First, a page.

Activation time of both V+ switching devices from time marker 207 until marker 208 represents the minimum pulsewidth applied thereto, hence one switching device (110, as seen in trace 204) is deactivated at marker 208. Pulsewidth continuation of switching device 107, as seen in trace 201, until time marker 209 represents the actual coarse modulation pulsewidth. At deactivation of switching device 110 indicated in trace 204 at marker 208, the minimum pulsewidth activation of low-voltage reference switching device 111 is seen in trace 205. The minimum pulsewidth activation continues until marker 209, which denotes the start of the fine resolution modulation period.
At marker 210, the deactivation of switching device 107 is seen in trace 201, marking the end of the coarse modulation period. Concurrently at marker 210, low-voltage reference switching device 108 is seen to be activated in trace 202 for its minimum pulsewidth, until marker 211. Ground switching device 109 is indicated in trace 203 from marker 211 until the end of the sample period at marker 213. Deactivation of low-voltage switching device 111 at marker 212, seen in trace 205, denotes the end of the fine modulation period. Ground switching device 112 activation, indicated in trace 206, ensues from marker 212 to the end of the sample period at marker 213.
At marker 213, switching device 107 can be seen in trace 201 to be again activated for a minimum pulsewidth plus coarse modulation time, until marker 216. This activation period from marker 213 to marker 216 can be seen to be much longer than the previous activation period from marker 207 to marker 210, which indicates increasing coarse modulation voltage. Note, however, that the resultant time from the center of the V+ switching device activation between markers 207 and 210 to the center of the activation between markers 213 and 216 is substantially longer than the output sample period between markers 207 and 213. This represents a lagging phase error in the coarse resolution voltage.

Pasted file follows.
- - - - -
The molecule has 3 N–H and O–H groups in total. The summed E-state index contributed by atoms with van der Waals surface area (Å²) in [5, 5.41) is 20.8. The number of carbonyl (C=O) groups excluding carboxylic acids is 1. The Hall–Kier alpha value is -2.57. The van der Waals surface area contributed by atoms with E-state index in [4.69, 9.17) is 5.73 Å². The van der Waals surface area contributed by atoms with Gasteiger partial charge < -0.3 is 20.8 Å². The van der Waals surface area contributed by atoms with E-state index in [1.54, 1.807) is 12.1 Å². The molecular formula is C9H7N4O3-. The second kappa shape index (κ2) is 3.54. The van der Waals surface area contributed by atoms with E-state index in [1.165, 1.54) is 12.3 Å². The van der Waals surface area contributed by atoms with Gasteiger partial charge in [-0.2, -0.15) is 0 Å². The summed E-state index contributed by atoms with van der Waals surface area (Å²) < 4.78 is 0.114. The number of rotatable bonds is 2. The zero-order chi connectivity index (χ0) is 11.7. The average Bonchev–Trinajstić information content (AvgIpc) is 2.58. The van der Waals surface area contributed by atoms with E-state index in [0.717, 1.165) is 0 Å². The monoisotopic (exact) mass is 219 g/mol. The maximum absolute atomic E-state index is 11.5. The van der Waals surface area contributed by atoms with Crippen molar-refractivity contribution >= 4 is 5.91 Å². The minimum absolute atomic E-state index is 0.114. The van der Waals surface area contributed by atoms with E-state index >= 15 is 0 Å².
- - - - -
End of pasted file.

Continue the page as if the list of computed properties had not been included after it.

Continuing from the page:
At marker 214, trace 205 indicates activation of low-voltage switching device 111 for a minimum pulsewidth plus fine modulation time, until deactivation at marker 215. This activation period from marker 214 to marker 215 can be seen to be much shorter than the previous activation period from marker 208 to marker 212, which indicates decreasing fine modulation voltage. Note, however, that the resultant time from the center of the low-voltage reference switching device activation between markers 208 and 212 to the center of the activation between markers 214 and 215 is substantially shorter than the output sample period between markers 207 and 213. This represents a leading phase error in the fine resolution voltage.
Referring now to
At marker 310, V+ switching device 107 is seen to be activated in trace 301 until marker 313, the period of which represents the sum of minimum pulsewidth and coarse modulation. Note that this activation between markers 310 and 313 is centered in the sample period indicated by markers 307 and 316. Minimum pulsewidth activations of low-voltage reference switching device 108 bound the V+ switching device 107 activation, from marker 309 to marker 310, and from marker 313 to marker 314; so are as well centered in the sample period indicated by markers 307 and 316. Default ground switching device 109 activity is seen in trace 303 at markers 309 and 314.